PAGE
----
Louisville Bats manager Rick Sweet would probably find it a lot easier to win games if he didn’t have to play musical chairs with his line-up.
Last season Danny Dorn was an outfielder at Chattanooga, but now Sweet has him at first base in Louisville. Ben Jukich came up as a starting pitcher. Now he’s in the bullpen. Same with Adam Pettyjohn, who won 15 games last year, but is now relieving. Kevin Barker divides his time between the field and designated hitter, while Sweet has versatile Norris Hopper hopping around the outfield.
And no one moves more than newly acquired Drew Sutton, who, so far, has played second base, third base and shortstop since being activated on the Bats roster three weeks ago. And he’s not done touring yet.
“We will add first base to that shortly,” says Sweet. “We need to get him some playing time there. And then we will add the outfield.”
Sounds like the guy is being groomed as the next Cookie Rojas, who once played all nine positions in one game for the Philadelphia Phillies.
But it’s just a peculiarity of minor league baseball. Triple-A franchises like Louisville are locally owned teams in the International League, but their players are the “property” of major league clubs like Cincinnati, which flows its talent through its minor league system with one goal — to come up with a 25-man roster that will compete for the National League pennant.
Sweet, who has won more than 1,300 games managing in the minors, including 303 in four years at Louisville, understands exactly how the organization works, and what his role is within it.
“My job is to get these guys ready for the big leagues — and in so doing that, you want to win ball games and teach the players how to win,” says Sweet. “But my No. 1 priority, top job, is to get them ready to play in the big leagues.”
Sutton, for example, spent five years with the Houston Astros organization before being traded to Cincinnati. With the Astros, he played second base.
So why not leave him at second?
Because the Reds already have a star second baseman and they’re looking for help at shortstop and third.
“We want to get a feel for him,” says Sweet, noting that Sutton was late starting this season after a bout with mononucleosis. “We have not seen him. We want to see what his best positions are. Remember, he’s played mostly second base, and we have a Gold Glove, long-term guy, Brandon Jenkins, playing second base for us in the big leagues. So that’s always a part of your thinking when you start doing stuff like this.”
Which seems to be fine with Sutton, a switch-hitter who hit .317, with 20 home runs and 20 stolen bases at Corpus Christi (AA) last season — and, like every other 25-year-old, is itching to get to the majors.
“What you’re trying to do,” says Sutton, “is come to the park and do whatever your job is for the day. Trying to move runners, hit line drives, use the whole field. You’re trying to make routine plays, make the smart decisions, and play good, solid, fundamental baseball.”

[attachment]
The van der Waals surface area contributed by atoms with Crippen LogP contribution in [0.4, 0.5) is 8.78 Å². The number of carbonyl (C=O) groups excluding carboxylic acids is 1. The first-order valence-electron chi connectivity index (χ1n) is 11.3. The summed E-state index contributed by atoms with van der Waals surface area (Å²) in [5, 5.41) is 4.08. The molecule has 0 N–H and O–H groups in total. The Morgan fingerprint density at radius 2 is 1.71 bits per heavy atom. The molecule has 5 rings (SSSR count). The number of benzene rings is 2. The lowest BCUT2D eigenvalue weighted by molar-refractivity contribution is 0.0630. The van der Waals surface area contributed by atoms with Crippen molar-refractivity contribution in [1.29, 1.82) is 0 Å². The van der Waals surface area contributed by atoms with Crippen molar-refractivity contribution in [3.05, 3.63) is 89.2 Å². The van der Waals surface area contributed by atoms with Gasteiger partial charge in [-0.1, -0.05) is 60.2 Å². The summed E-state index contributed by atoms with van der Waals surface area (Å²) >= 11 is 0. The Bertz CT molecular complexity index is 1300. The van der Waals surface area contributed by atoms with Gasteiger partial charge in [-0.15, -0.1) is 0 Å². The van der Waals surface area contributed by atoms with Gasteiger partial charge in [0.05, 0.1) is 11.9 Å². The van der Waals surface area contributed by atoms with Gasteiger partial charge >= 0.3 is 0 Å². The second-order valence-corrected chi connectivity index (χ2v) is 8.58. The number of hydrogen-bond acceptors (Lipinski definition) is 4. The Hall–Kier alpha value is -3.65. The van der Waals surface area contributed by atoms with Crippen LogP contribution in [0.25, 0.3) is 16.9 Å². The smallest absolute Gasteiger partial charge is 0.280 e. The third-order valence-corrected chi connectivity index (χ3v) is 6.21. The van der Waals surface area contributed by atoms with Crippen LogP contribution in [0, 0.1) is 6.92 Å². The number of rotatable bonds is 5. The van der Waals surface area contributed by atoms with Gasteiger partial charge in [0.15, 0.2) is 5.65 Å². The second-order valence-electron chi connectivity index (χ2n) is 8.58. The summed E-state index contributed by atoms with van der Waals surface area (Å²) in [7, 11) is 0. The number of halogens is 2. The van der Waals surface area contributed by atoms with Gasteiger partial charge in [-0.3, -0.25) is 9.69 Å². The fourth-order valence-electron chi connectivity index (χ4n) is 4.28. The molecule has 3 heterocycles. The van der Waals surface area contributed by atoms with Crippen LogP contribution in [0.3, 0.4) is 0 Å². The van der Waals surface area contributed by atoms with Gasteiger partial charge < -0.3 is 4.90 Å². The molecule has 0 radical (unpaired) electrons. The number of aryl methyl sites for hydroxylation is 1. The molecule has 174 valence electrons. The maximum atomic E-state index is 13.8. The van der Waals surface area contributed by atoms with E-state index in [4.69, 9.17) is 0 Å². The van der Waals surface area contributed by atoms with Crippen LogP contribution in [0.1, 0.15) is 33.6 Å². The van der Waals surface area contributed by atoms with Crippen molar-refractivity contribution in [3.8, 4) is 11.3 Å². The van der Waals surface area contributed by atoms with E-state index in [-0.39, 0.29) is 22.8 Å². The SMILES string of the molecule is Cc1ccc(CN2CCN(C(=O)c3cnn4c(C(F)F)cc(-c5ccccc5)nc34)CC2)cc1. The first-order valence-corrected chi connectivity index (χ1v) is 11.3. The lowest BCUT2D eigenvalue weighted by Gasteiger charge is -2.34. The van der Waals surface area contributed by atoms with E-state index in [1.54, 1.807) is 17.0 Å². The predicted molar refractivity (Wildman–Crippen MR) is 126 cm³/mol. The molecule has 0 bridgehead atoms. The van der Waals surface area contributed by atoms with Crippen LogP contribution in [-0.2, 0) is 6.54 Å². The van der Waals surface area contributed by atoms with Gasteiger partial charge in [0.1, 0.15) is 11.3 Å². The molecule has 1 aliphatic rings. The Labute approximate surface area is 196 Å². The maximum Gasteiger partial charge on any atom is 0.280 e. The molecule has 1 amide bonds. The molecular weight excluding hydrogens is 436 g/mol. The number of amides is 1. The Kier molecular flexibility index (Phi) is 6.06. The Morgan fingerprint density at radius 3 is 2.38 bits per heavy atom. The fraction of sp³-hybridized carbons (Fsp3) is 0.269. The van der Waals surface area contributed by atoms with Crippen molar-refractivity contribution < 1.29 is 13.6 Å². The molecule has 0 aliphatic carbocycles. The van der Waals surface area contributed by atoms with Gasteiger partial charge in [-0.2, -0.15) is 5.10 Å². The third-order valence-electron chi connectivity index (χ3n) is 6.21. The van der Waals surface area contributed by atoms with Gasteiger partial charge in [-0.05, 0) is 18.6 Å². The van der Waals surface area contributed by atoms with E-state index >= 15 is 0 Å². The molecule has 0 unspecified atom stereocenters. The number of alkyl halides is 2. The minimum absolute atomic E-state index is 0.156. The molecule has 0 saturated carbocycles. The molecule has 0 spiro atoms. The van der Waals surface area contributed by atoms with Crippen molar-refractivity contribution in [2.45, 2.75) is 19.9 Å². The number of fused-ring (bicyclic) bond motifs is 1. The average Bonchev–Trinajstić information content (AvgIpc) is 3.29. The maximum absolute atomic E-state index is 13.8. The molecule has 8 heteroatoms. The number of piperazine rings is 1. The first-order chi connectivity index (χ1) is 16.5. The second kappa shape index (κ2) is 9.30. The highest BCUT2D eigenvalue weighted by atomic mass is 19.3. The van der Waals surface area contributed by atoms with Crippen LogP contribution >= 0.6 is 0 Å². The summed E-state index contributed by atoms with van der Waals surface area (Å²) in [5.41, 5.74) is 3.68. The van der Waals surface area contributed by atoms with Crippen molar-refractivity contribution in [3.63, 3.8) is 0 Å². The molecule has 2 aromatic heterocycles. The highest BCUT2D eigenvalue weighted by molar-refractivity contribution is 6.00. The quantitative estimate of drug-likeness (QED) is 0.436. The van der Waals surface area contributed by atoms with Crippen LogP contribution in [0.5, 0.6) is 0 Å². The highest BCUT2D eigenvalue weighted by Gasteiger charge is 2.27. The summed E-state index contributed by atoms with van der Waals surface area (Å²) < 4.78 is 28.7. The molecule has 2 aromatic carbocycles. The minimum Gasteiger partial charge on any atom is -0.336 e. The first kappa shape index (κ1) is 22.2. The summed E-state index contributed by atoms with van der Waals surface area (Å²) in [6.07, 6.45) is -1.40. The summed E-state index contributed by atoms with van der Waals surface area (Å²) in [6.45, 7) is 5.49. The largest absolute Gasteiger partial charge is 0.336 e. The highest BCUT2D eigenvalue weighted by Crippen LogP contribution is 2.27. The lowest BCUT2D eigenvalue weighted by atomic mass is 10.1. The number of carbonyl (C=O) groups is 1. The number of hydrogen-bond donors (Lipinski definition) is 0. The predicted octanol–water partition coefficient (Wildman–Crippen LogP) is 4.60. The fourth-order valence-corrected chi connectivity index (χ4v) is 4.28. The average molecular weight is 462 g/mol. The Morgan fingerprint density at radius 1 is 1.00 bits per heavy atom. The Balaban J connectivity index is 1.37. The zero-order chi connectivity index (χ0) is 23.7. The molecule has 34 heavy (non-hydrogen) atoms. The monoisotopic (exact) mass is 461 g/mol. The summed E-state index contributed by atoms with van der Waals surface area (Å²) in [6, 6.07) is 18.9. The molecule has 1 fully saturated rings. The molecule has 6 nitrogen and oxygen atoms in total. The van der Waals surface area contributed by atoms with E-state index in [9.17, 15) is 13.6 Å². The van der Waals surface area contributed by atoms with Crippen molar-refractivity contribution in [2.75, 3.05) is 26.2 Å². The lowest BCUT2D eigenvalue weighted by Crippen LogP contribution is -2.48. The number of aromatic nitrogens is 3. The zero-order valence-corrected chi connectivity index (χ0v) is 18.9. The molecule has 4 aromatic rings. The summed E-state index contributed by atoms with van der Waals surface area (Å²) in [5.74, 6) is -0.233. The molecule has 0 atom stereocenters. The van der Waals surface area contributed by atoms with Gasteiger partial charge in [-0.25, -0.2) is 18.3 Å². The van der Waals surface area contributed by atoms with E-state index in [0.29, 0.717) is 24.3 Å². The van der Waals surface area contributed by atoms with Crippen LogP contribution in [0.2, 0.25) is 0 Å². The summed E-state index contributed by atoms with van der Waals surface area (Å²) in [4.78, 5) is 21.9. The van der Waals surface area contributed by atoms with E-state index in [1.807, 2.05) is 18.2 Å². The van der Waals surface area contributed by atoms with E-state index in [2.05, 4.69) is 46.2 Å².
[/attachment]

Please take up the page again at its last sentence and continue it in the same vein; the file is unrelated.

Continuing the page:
The other night playing shortstop, Sutton ranged deep into the hole to backhand a scorched grounder, pivoted and threw a long, one-hop strike to first to nail the baserunner. Looked good! Our shortstop!
The next night he was at third.
“We want to see where they fit best,” Sweet says. “If I get a phone call, and they want, oh, Sutton to go to the big leagues as a third baseman, it’s my job to make sure he’s ready to play third base. Jay Bruce came up as a center fielder. I played him in right and left, and now he’s the Reds’ right fielder.”
Across the diamond, Danny Dorn broke into pro ball in 2006 leading the Pioneer League in hitting — .354 at Billings, Mont. Now he’s playing first base for the first time.
“This is Dorn’s first opportunity at this level, and we’ve made it harder for him by moving him from the outfield to first base,” says Sweet. “And that’s a tough move.”
After a slow start, Dorn recently cracked two home runs in a game and was all smiles in the clubhouse.
“It does feel good to get the home runs,” admits Dorn. “I’d been struggling. But I’m just trying to get that feeling back and get some good swings.”
Then go out to first base with a new glove on your hand.
“If you strike out, you gotta leave that in the dugout,” says Dorn. “You got to be ready to play for the pitcher. The worst thing you can do if you’re not hitting is take it out there on the field and then screw up defensively. That hurts the entire team, moping about the strikeout you just had.”
Speaking of strikeouts, the Bats have at least one guy who hasn’t changed his position — starting pitcher Matt Maloney, who was 11-5 last season, with 132 strikeouts. On the same night Dorn was swatting home runs, Maloney struck out 10 Yankees in seven innings, notching the victory.
“Yeaaahh,” said Maloney after the game, with a big grin crossing his face — obviously savoring the memory of hitters gone fishing for pitches that fooled them.
Like many young hurlers, Maloney arrived with a fastball. But he knows he needs more than a blazer. Top hitters just time the heat and smoke it.
So the 25-year-old left-hander is mastering the art of changing speeds. Now he’s got a “change-up” that looks like a fastball coming out of his hand, but comes in about 10 miles per hour slower — then drops off the table at the plate.
“I told the guys I’ve made some adjustments with my windup, shortened my stride so I can get a little better extension,” explains Maloney. “Getting a little more fade and depth, so they’re swinging at some bad pitches up there.”
That’s right, fade and depth — for pitches that look like strikes but end up in the dirt.
It’s the game within the game at Triple A, with prospects like Maloney learning a new pitch, and Sutton and Dorn learning new positions while facing the toughest pitching they’ve seen. In the long season at Louisville, the players are works in progress — just this far from Major League baseball.